Roosevelt and Churchill first met during World War I. Roosevelt who was a junior official (Undersectratey of the Navy) remember, Chuchill who was a senior memember of the cabinet did not. The Anglo-Alliance was formed by the personal commitment of President Roosevelt and Primeminister Churchill. There was noo formal trearty, only the Atlantic Chrter and the personal commitment of the President and Preimeminister. Preime\nisyer Chamberlin was not anxious to involve the Americans as he persinally dealt with Hitler. comvinced that he could precent a war. President Roosevelt wrote to Churchill after he was recalled to the Admiralty in the opening days of the War. What followed was the development of a momentous personal relationship. This had to nbe done quietly as Chamberlain was still primeminister and not anxious to seek the President's councel. After exchanging letters and assisted by Harry Hopkins diplomacy, the two finally met at the Atlantic Conference off Canada, just before America entered the War (November 1941). This personal relationship helped over come the very real differences between the two countries. The personal commitment of the two leaders overcame the substantial differences between the two countries. Commanders who could not cooperate were replaced. Even Britain's most important commander was almost replaced because of his insubordinate behavior toward Eisenhower.
World War II histories often refer to Britain fighting alone. In fact Britain was never entirely alone. The relationship began with aid to the Allies even before the NAZIs launched the War. The relationship with Britain deepened after the fall of France. American amended the Neutrality Acts. President Roosevelt saw to it that Britain received moth-balled destroyers for the Battle of the Atlantic. The most important assistance program was the passage of Lend Lease. America undertook the protection of Iceland, releaving British troops. And the President committed the American Navy to a shooting war in the North Atlantic months before the United States entered the War. These actions were virtual acts of war. Hitler who thought nothing of invading neutral countries which were not taking hostile acts, held off from retailating. U-boat commanders were even ordered to avoid action with the U.S. Navy. Hitler wanted to keep America out of the War as long as possible.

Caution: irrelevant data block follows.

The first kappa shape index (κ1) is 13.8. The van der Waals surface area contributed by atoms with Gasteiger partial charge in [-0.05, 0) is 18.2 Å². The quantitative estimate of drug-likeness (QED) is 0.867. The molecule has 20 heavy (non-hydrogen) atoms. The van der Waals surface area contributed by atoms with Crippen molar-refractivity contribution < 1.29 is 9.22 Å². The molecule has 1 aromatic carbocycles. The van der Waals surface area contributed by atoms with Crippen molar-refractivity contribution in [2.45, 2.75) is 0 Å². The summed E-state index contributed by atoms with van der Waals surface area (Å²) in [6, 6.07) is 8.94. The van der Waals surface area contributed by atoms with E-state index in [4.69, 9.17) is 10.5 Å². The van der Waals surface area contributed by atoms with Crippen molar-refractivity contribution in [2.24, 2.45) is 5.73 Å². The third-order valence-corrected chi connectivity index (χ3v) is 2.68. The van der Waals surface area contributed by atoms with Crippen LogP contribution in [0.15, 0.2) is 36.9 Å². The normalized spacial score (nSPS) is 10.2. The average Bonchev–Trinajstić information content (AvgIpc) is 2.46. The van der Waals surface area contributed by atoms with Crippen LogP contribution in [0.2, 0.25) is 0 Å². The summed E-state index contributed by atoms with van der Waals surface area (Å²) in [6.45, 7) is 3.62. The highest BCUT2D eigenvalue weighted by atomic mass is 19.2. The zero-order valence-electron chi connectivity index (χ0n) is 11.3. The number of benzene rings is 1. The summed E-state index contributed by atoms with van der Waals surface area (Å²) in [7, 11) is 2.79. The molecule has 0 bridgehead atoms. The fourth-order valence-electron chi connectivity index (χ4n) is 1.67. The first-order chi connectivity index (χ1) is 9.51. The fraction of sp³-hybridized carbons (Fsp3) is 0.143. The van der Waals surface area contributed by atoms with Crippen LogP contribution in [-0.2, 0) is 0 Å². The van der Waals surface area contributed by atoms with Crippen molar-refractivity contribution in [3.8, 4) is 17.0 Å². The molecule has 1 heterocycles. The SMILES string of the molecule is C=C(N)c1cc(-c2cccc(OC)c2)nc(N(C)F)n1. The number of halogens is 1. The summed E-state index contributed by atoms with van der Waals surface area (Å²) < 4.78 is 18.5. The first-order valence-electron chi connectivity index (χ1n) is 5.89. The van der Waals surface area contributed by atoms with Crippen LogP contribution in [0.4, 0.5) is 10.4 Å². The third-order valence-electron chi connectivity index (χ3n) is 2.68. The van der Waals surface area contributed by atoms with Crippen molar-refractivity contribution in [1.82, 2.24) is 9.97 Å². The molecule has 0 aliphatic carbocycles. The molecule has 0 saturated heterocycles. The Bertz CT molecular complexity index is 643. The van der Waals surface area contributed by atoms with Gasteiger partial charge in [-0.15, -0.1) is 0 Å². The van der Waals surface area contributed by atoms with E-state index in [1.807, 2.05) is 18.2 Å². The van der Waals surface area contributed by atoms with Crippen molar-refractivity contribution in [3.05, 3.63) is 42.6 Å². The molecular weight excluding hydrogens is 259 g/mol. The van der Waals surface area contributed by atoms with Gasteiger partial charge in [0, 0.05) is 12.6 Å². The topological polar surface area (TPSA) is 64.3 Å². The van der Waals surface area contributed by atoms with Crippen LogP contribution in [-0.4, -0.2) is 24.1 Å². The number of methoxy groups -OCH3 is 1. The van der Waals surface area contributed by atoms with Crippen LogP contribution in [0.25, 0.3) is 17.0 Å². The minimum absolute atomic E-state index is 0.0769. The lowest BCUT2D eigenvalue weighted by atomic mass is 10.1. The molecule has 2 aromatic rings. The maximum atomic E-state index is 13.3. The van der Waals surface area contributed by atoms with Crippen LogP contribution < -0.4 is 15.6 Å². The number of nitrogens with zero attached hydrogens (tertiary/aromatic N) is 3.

Both World War I and World War II began with German invasions of coyntries which were ot threatening Germany. The German image was, however, were very different. Germany in 1914 was perhaps the most respected country in Europe. It was the leader in scince and Nobel Prize awards. It had a constitunional parlimentary system. It was the British and Belgians that had dark images. They had committed widely publicized atrocities, the Belgians in the Congo, the British in South Africa. It was the British who created concentration camps to control the Bohrs. The large German minority in America looked mor favorably on the German than the British. Germany was seen as atable, nodern coyntry with high cultural and intellectual standards. And there had been not conrrontations with the Germans, unlike the long list of 19th century confrontations with Britain. This only changed with World War, beginning with the invasion of neutral Belgium, followed by a series of actions which inflamed American public opinion. British propaganda magnified German atrocities, but did not create them. While this turned public opinion against Germany, it did not create widespread sympathy for the British. American sypathy was primarily dorected toward the Belgians and French as well as the various countries invaded and occupied by the Germans. All had ethnic communities in America concened about their homelnd. Germany in 1939 was looked on very differently. Americans had seen the wild speeches of Hitler in the movie news reels as well as the thugery of the book burning, Jew hating NAZIs. Anti-semitism existed in Ametica, but the NAZI excesses, especially Kristalnacht, appauled Americans even many who had no love of Jews. And the subsequent NAZI rampage in Poland, Denmark, Norway, and then the Netherlands, Belgium, and France shocked Americans. The governing opinion, however, was to say out of another European war. Dislike of the NAZIs, however, did not automatically transform into sympathy for Britain. This came more thany thing from Briain's valiant stand against the NAZIs after the fall of France, especially the Blitz and the evocative images of London burning. It was clearly nothing short of barbarian forces set on destroying not only the British, but civilization itself. the forces of The Blitz had a narator -- CBS corresponent Edward R. Murrow. American nightly tuned into Murrows broadcasts with the background of Luftwaffe bombs dropping on the city. And then there were the masterful sppeches od Prime Minister Churchill, contrasting with Hitler's rantings. A majority of Americans still were opposed to entering the War, but the bond with the British people were forged in the fires around St. Paul's.